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WHY CANNOT U.S. AND EU REACH AGREEMENT ON AGRICULTURE (DOHA ROUND)?

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Introduction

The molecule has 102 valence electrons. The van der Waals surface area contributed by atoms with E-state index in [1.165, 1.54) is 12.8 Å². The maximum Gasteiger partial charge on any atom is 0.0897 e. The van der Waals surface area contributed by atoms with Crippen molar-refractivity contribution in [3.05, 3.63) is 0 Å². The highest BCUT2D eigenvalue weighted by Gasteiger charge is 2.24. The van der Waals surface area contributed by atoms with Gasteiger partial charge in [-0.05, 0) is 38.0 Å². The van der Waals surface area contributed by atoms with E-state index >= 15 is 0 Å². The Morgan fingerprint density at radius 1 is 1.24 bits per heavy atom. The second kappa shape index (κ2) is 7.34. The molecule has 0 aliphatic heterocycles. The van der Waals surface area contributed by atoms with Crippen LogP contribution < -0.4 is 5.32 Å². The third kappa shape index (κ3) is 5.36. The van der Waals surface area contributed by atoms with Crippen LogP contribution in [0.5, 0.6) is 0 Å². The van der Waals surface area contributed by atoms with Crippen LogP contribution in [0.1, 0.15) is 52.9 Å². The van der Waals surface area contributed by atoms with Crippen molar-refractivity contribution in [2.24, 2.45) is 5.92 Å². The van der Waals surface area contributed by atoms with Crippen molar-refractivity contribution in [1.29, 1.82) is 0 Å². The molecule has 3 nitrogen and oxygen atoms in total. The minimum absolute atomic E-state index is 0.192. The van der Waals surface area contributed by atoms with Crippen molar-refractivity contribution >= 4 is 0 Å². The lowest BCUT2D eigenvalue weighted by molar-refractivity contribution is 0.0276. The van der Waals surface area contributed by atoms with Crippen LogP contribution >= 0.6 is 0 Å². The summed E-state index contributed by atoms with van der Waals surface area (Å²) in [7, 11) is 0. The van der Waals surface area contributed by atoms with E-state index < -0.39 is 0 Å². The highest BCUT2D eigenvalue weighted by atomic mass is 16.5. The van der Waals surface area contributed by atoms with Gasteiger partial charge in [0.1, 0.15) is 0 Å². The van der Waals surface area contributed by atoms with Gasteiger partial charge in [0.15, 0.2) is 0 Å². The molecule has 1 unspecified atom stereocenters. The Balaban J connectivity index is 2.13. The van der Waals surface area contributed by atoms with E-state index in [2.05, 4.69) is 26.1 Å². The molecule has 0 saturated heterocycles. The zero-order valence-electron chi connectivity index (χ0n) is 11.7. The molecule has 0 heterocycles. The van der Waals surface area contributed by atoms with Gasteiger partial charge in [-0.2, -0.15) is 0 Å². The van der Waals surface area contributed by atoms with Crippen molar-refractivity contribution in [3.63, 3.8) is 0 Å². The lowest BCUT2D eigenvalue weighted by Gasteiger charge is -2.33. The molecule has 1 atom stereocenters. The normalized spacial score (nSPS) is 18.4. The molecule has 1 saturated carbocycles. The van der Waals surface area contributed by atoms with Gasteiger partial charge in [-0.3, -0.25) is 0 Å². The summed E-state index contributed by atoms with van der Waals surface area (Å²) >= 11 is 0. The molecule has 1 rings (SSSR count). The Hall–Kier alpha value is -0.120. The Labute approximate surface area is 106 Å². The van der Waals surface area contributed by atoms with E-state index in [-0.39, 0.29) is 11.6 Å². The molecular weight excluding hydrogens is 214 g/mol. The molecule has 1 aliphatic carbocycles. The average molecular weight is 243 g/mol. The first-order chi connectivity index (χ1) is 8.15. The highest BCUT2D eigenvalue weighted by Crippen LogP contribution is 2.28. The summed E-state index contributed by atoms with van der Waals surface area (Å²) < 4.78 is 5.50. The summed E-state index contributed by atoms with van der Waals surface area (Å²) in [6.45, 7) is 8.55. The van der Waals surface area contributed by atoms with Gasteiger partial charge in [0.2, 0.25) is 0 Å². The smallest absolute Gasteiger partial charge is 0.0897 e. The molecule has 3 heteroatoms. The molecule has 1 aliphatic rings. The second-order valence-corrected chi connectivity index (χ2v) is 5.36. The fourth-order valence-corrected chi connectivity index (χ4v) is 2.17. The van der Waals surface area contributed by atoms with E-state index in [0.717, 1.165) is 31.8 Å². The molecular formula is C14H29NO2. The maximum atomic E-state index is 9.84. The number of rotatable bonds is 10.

WHY CANNOT U.S. AND EU REACH AGREEMENT ON AGRICULTURE (DOHA ROUND)? Introduction Agriculture and production of food began about 10,000 years ago. Hence, the world population could not have grown without the agricultural revolution. Without the development of agriculture, the modern and urban society would not have developed. Agriculture is defined as the utilization of natural resource systems to produce commodities which maintain life, including food, fiber, forest products, horticultural crops, and their related services. Meanwhile, global trading has been a part of the world since the 1940s. As trade between countries began to grow so did the need for some sort of international commerce. In 1948, the International Trade Organization (ITO) was established, but fell through and triggered the creation of General Agreement on Tariffs and Trade (GATT). GATT was created through several negotiations, known as rounds. For many years, GATT's policies held strong and offered many countries the international support they needed to remain prosperous in global trade. Though, as time went on, certain trade policies established by GATT were being undermined by countries in order for them to continue conducting business. GATT's rules and regulations were becoming obsolete in the rapid changing global economy. By the early 1980s the General Agreement was clearly no longer relevant to the realities of world trade as it had been in the 1940s. For a start, world trade had become far more complex and important than 40 years before: the globalization of the world economy was underway, trade in services - not covered by GATT rules - was of major interest to more and more countries, and international investment had expanded"1. Agriculture is at the heart of the new "Doha Round" of multilateral trade negotiations that were launched by the World Trade Organization (WTO) at its ministerial conference in November 2001. The Doha round of WTO negotiations began in November 2001. The purpose was to agree on the Doha Development Agenda, and from there negotiate opening agricultural and manufacturing markets. ...read more.